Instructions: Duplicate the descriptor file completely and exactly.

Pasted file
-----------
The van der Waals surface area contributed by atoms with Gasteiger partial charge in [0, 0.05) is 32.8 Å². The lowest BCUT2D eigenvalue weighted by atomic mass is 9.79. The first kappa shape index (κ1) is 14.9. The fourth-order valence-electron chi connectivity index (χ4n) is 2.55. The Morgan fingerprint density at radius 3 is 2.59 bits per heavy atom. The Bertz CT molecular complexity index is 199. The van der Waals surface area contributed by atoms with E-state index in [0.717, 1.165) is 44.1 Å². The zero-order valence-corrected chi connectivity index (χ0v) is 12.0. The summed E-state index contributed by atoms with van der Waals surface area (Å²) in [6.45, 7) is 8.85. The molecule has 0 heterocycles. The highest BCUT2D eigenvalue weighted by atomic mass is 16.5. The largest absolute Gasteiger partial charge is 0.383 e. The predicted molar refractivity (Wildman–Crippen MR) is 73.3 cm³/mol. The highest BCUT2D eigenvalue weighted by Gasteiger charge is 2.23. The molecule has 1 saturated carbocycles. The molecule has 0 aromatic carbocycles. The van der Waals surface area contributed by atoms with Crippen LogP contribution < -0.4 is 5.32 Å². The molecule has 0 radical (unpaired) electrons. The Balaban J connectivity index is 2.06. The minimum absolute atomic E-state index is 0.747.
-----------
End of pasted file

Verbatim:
The van der Waals surface area contributed by atoms with Gasteiger partial charge in [0, 0.05) is 32.8 Å². The lowest BCUT2D eigenvalue weighted by atomic mass is 9.79. The first kappa shape index (κ1) is 14.9. The fourth-order valence-electron chi connectivity index (χ4n) is 2.55. The Morgan fingerprint density at radius 3 is 2.59 bits per heavy atom. The Bertz CT molecular complexity index is 199. The van der Waals surface area contributed by atoms with E-state index in [0.717, 1.165) is 44.1 Å². The zero-order valence-corrected chi connectivity index (χ0v) is 12.0. The summed E-state index contributed by atoms with van der Waals surface area (Å²) in [6.45, 7) is 8.85. The molecule has 0 heterocycles. The highest BCUT2D eigenvalue weighted by atomic mass is 16.5. The largest absolute Gasteiger partial charge is 0.383 e. The predicted molar refractivity (Wildman–Crippen MR) is 73.3 cm³/mol. The highest BCUT2D eigenvalue weighted by Gasteiger charge is 2.23. The molecule has 1 saturated carbocycles. The molecule has 0 aromatic carbocycles. The van der Waals surface area contributed by atoms with Crippen LogP contribution < -0.4 is 5.32 Å². The molecule has 0 radical (unpaired) electrons. The Balaban J connectivity index is 2.06. The minimum absolute atomic E-state index is 0.747.